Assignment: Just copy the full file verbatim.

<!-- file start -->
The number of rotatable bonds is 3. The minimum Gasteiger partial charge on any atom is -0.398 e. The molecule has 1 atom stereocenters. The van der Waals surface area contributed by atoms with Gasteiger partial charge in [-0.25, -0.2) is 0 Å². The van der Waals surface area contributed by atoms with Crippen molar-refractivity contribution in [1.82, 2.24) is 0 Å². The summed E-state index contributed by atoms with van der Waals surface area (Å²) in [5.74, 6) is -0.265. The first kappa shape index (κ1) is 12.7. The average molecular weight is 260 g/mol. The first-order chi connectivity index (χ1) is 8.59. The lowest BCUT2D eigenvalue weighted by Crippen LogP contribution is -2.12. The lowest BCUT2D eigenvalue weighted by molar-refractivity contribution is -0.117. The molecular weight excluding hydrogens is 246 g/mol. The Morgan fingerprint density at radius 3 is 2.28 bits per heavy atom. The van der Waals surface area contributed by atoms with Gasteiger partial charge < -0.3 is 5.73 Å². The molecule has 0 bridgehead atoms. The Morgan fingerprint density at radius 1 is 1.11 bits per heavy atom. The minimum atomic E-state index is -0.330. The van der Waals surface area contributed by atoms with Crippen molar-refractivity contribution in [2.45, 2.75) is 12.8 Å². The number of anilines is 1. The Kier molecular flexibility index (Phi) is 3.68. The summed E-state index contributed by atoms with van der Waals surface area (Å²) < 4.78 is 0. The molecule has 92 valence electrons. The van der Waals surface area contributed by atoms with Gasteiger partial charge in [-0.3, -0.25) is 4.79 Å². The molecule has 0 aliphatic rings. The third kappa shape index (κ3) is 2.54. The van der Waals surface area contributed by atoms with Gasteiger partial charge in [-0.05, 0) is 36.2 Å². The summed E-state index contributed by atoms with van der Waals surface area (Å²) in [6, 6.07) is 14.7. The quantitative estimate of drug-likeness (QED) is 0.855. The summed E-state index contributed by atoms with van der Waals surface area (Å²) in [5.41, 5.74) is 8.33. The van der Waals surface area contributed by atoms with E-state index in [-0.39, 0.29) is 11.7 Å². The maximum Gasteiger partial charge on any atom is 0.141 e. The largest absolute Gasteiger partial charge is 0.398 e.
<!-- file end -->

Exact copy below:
The number of rotatable bonds is 3. The minimum Gasteiger partial charge on any atom is -0.398 e. The molecule has 1 atom stereocenters. The van der Waals surface area contributed by atoms with Gasteiger partial charge in [-0.25, -0.2) is 0 Å². The van der Waals surface area contributed by atoms with Crippen molar-refractivity contribution in [1.82, 2.24) is 0 Å². The summed E-state index contributed by atoms with van der Waals surface area (Å²) in [5.74, 6) is -0.265. The first kappa shape index (κ1) is 12.7. The average molecular weight is 260 g/mol. The first-order chi connectivity index (χ1) is 8.59. The lowest BCUT2D eigenvalue weighted by Crippen LogP contribution is -2.12. The lowest BCUT2D eigenvalue weighted by molar-refractivity contribution is -0.117. The molecular weight excluding hydrogens is 246 g/mol. The Morgan fingerprint density at radius 3 is 2.28 bits per heavy atom. The van der Waals surface area contributed by atoms with Gasteiger partial charge < -0.3 is 5.73 Å². The molecule has 0 bridgehead atoms. The Morgan fingerprint density at radius 1 is 1.11 bits per heavy atom. The minimum atomic E-state index is -0.330. The van der Waals surface area contributed by atoms with Crippen molar-refractivity contribution in [2.45, 2.75) is 12.8 Å². The number of anilines is 1. The Kier molecular flexibility index (Phi) is 3.68. The summed E-state index contributed by atoms with van der Waals surface area (Å²) < 4.78 is 0. The molecule has 92 valence electrons. The van der Waals surface area contributed by atoms with Gasteiger partial charge in [-0.3, -0.25) is 4.79 Å². The molecule has 0 aliphatic rings. The third kappa shape index (κ3) is 2.54. The van der Waals surface area contributed by atoms with Gasteiger partial charge in [-0.05, 0) is 36.2 Å². The summed E-state index contributed by atoms with van der Waals surface area (Å²) in [6, 6.07) is 14.7. The quantitative estimate of drug-likeness (QED) is 0.855. The summed E-state index contributed by atoms with van der Waals surface area (Å²) in [5.41, 5.74) is 8.33. The van der Waals surface area contributed by atoms with E-state index in [-0.39, 0.29) is 11.7 Å². The maximum Gasteiger partial charge on any atom is 0.141 e. The largest absolute Gasteiger partial charge is 0.398 e.